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A Medicine Dream and Warrior Ghosts

The novel introduces mystical Native American lore; demonstrates the devastating effect of bullying; friendship and loyalty, with both humans and animals; develops and matures the characters; intrigue, near-death experiences, and paranormal events lead the reader in a fast-paced adventure.

A Medicine Dream and Warrior Ghosts Synopsis

Foureen-year-old Blackfeet Native American Johnny Bear Child is bullied by Larry, Skinny, and Chub. Johnny runs away to a mountain hideaway to pursue a medicine dream, hoping its power will enable him to defeat the bullies. Coyotes, vivid dreams, thirst, hunger, injuries, and a thunderstorm threaten Johnny’s life. His great-grandfather’s ghost appears. He offers advice, gives Johnny a special feather and his warrior name.

Searchers and Whiterobe, Johnny’s dog, find him four days later, barely alive. Sarah, a classmate, befriends Johnny. They embark on a horseback riding outing, and stumble upon a long-hidden cave. An old legend exists purporting that it is haunted and houses a treasure. They plan to explore the cave—without adults. The bullies sneak in behind them. Deep inside the cavern, three warrior ghosts attack and capture the five explorers. During a panicky escape attempt, Skinny is injured. Jeffrey Carlisle, a ghost who died while prospecting for the treasure over a hundred years ago is also a captive. He warns the teens that they will never escape—alive or dead. Using sign language, Johnny tells the warrior ghosts that his great-grandfather’s ghost will take them to their happy hunting grounds. Disbelieving Johnny, they drop him into a whirlpool. Johnny’s great-grandfather’s ghost rescues him. He and the warrior ghosts disappear. Johnny and Chub go for help, leaving Larry, Sarah and Whiterobe with Skinny. Larry abandons them to look for the treasure. Returning with the rescue team, Johnny and Whiterobe lead them on the search for Larry. The boys scuffle and fall into a raging river. Whiterobe saves them, but is swept away.

The bullies reconcile their behavior. Whiterobe returns home, injured. Johnny gains a better understanding of himself, as well as those who do not understand him or themselves, thus fulfilling his medicine dream. He and his new friends plan to return to the cave in search of the treasure.

Quarter Finalist

Plot/Idea: 9 out of 10
Originality: 9 out of 10
Prose: 9 out of 10
Character/Execution: 9 out of 10
Overall: 9.00 out of 10

Assessment:

Plot: This YA adventure follows 14-year-old Blackfoot Native American Johnny Bear Child as he encounters a new school, bullies, and learns about the support a good friend can provide. Babcock's book is crisply organized and strongly plotted. Its attention to detail provides insight into Native American traditions in a manner that comes across as largely authentic. The adventures are exciting but reasonably resolved.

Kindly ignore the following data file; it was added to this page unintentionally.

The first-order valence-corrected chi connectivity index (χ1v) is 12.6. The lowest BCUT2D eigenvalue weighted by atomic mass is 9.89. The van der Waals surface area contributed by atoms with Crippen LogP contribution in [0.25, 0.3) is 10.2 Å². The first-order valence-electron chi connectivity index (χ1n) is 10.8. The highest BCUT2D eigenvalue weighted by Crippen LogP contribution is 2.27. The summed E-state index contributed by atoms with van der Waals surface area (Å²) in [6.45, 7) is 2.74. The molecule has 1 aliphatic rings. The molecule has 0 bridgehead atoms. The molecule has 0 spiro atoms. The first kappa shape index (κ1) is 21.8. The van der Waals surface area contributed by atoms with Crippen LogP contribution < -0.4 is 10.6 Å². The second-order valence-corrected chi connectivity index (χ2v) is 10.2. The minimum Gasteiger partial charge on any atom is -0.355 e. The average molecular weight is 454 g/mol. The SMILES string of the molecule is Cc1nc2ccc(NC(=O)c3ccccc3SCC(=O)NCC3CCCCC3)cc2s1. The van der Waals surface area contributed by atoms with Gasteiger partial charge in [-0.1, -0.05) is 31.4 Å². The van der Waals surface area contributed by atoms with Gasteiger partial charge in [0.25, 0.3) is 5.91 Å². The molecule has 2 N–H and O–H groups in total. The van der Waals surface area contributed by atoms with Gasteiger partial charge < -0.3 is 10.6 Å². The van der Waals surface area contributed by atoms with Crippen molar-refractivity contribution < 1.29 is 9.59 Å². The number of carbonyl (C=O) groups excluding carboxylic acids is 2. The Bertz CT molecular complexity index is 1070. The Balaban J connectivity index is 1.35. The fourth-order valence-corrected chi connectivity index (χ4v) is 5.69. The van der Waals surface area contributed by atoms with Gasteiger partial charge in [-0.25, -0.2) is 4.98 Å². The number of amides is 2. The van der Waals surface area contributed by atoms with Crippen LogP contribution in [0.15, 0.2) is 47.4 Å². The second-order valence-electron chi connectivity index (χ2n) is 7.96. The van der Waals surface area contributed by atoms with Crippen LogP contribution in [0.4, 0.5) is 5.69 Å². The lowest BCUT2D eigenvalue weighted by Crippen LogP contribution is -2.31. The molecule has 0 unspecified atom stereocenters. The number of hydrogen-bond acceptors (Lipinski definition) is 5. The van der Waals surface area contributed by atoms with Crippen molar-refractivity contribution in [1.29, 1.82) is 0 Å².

Prose: The author's prose is strong, clear, and concise. The novel offers both memorable moments of realistic drama alongside enigmatic spiritual elements.

Originality: The book's backdrop of Native American belief systems is in itself unusual. The topics of bullying, friendship, and suicide are commonly explored in the YA category, but Babcock's work offers a unique viewpoint.

Character Development: The characters are generally organic and respectfully multilayered. The believable dialogue effectively carries the story forward, with occasional clunky and overly orchestrated moments.

Date Submitted: August 28, 2019

Plot/Idea: 8 out of 10
Originality: 7 out of 10
Prose: 4 out of 10
Character/Execution: 7 out of 10
Overall: 6.50 out of 10

Assessment:

Native American Johnny Bear Child is continually dealing the same three bullies, Larry Jacobs, Frank “Skinny” Callahan, and Danny “Chub” Parker. To gain strength, Johnny embarks on a medicine dream to converse with his great grandfather’s spirit. Despite stiff dialogue throughout, the novel is engaging -- and its greatest strength is its depiction of Native American lore. A well-structured plot with the possibility of a sequel and surprise shifts in the action make this a book that does not disappoint the reader.

Date Submitted: September 18, 2016

Reviews
David B. Crawley

Nona Burroughs Babcock has crafted another winner with "Little Wolf's Adventure." It is categorized as a children's book, and I feel it would be appropriate reading for a child over the age of ten or twelve; but I also believe adults of any age, male or female, will find it a very entertaining read - in fact, I could hardly put it down. I recommend you get a copy of this book, read it, and then pass it on to your children or grandchildren. It would be a wonderful book to read aloud as a family, one chapter at a time. It is a great adventure that also imparts some moral lessons about human relationships, the evils of discrimination, the importance of showing your children your love for them, and demonstrates the level of loyalty that is possible between a canine and his master.

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